Now, if the urge to have fairy floss at home strikes, you can make your own thanks to this golden age of cheap kitchen appliances. For less than $50, you can spin your own delicate threads of sugar in whatever colour you wish. Great? Not really. I bought one such machine for my son’s birthday party one year and I haven’t used it since. Making fairy floss isn’t hard but it’s not particularly fun either. Until you get the hang of it, you end up with some sad looking sticks and even sadder looking kids.
Given the cheap price, it wouldn’t hurt having one if you have oodles of storage space (these things are light but bulky) but it’s not something you use as much as you might think. If you think a fairy floss machine is something you need, consider sharing it amongst a group of friends with kids. It’ll get more usage and the friend who has most storage can keep it. I also recommend practicing with it a few times before a party, and if you want coloured floss, you do need to prepare coloured sugar which needs to dry out overnight. Oh, and one lot of sugar doesn’t actually make a lot of fairy floss so there’s a fair bit of stopping and starting, which never goes down well with a party full of sugar hungry kids. Meh.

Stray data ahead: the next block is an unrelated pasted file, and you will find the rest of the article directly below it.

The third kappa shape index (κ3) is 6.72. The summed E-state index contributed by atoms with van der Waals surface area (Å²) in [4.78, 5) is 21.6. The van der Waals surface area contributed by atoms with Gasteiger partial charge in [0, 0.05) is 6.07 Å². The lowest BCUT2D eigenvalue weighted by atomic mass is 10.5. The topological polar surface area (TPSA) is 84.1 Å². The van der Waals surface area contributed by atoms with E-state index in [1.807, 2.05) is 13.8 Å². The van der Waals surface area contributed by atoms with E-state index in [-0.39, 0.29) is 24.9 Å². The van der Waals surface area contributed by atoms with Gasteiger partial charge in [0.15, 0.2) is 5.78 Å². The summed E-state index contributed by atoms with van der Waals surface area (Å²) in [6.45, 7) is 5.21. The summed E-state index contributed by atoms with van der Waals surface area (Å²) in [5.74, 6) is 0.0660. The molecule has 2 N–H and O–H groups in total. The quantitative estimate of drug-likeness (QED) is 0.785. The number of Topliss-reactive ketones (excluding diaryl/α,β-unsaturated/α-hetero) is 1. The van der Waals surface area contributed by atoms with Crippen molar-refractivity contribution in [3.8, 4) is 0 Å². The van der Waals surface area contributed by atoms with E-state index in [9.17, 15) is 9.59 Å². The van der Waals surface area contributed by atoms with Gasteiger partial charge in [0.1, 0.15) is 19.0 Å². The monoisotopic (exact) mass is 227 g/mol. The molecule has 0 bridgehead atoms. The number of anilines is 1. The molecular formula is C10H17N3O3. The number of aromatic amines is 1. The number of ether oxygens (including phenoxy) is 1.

Hot Dog Maker (occasionally, when it’s uselessness has been forgotten – around $40)
Here’a another contraption purchase I can blame hubby for. He swore this would be a great idea. For parties. For weekends away. For quick and easy lunches at home. Not. The Hot Dog Maker nearly tied with the Egg Poacher for uselessness but pipped it for a Top 5 position by its sheer pointlessness. At least an Egg Poacher attempts to make your life easier.
In theory, the Hot Dog Maker sounds cool. It warm up sausages in a pot of water while simultaneously toasting buns on a couple of heated posts. The posts also double as a hole maker for the buns, provided you can skewer them through gently enough without breaking them. The problem is that while you can warm up about ten sausages in less than 10 minutes, you can only toast two buns at a time. Furthermore, no matter how long you leave them on the posts, they never seem to get that toasty. Does anyone actually want warm buns anyway?
Ultimately, if you have an oven, a pot and stove, you will have more success feeding the masses in a timely manner the old school way. Try as I might, I can’t think of any good reason to have a Hot Dog Maker. At all :(
NB – I believe the current run of Hot Dog Makers target ‘junior chefs’ so yes, smaller people may enjoy this machine but probably not over LEGO.